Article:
Media Advisory: Press Conference to Announce Results of Portland Educators Strike Authorization Votes

PAT Logo

Thursday, October 19, 2023
Contact: Samantha Winslow
Phone: (971) 373-7584
Email: [email protected]

Press Conference to announce results of Portland Educators strike authorization votes.

Where: PAT Headquarters, 345 NE 8th Ave, Portland.
When: Friday, October 20, 10:00 a.m.

PAT will announce the results of strike authorization votes in a press conference at PAT headquarters, at 345 NE 8th Ave, Portland. Members have been voting at their school sites and at the PAT office regarding authorize a strike after almost a year of bargaining. Portland Public Schools management has been unwilling to respond to increasing student needs in Portland’s schools while stockpiling resources that should be going directly to serve students.

PAT leaders continue to urge PPS to shift its budget to increase funds that go toward student-centered priorities, outlined in PAT bargaining proposals. In yet another bargaining session this week, PPS failed to bring any serious proposals that would benefit students. Meanwhile PPS revealed in previous sessions that it has an additional $16 million available in recurring state funds to add to its budget but would not yet put it towards a settlement with Portland educators that would offer more mental health support and smaller class sizes for students.

“PAT educators are standing up for Portland students by taking strike votes this week. Our students deserve safe buildings, smaller class sizes and added mental health specialists, and educators won't give up until we for our students.” Angela Bonilla, PAT President.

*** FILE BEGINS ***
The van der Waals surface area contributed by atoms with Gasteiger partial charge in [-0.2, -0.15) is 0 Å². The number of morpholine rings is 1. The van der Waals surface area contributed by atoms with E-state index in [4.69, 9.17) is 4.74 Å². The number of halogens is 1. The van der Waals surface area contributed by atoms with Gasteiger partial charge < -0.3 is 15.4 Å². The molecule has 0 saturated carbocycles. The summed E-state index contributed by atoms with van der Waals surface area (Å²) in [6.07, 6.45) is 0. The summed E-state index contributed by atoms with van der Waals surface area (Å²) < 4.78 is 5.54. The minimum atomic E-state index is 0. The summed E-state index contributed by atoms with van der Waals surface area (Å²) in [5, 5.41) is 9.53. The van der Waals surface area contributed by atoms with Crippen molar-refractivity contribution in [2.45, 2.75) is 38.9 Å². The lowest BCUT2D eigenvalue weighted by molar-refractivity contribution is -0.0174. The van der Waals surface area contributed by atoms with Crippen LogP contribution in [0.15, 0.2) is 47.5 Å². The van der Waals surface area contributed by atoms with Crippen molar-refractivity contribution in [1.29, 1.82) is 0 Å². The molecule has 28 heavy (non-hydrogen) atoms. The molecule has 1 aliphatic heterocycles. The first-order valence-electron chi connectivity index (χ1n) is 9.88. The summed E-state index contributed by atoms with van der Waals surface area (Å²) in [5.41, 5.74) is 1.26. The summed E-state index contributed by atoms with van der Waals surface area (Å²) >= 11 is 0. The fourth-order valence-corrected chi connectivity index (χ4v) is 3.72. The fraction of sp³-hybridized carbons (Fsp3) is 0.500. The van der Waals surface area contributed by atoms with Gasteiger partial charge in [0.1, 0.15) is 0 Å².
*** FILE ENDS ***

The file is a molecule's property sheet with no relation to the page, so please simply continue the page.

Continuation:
PPS’ most recent financial reports show the district cut educators while growing administration and has let its general fund increase to $105 million to start the 2023-24 school year. Oregon Department of Education data shows Portland spends less of its overall budget on support for Portland classrooms than other large districts, spending 8% less than Beaverton last year. If district leaders realign the PPS budget, as a state audit has directed them to, that would free up millions of dollars redirected towards meeting student needs and settling this contract.

As an educator and parent of two kids in Portland Public Schools, I’m frustrated by class sizes that are too big! In my 3rd grade class, I have 31 students in a classroom, when a few years back there were 23 students. More students mean more needs to address, more hours of prepping, more hours on the phone with parents, and less time with each kid. There isn’t enough room in the classroom, so I have to turn a heater into a desk. I use bookshelves and stools to make seats. I have kids sitting on the windowsill.” Tiffany Koyama Lane, educator, Sunnyside Elementary School.

“My 5th grader loves school and I want that to continue. As a parent and volunteer at my son’s school, I see our teachers working hard every day to support our students. Post pandemic, so many kids need extra support, whether it’s for stress, anxiety, or special education support. I support PAT educators and their fight because our kids need smaller class sizes and more mental health specialists.” Isabel Johnson, parent at Glencoe Elementary School.

To interview PAT officers, educators, and PPS parents, contact Samantha Winslow.

The Portland Association of Teachers ( is the largest teachers’ union in Oregon,. Members of PAT are demanding safe, properly maintained and fully resourced schools in every neighborhood.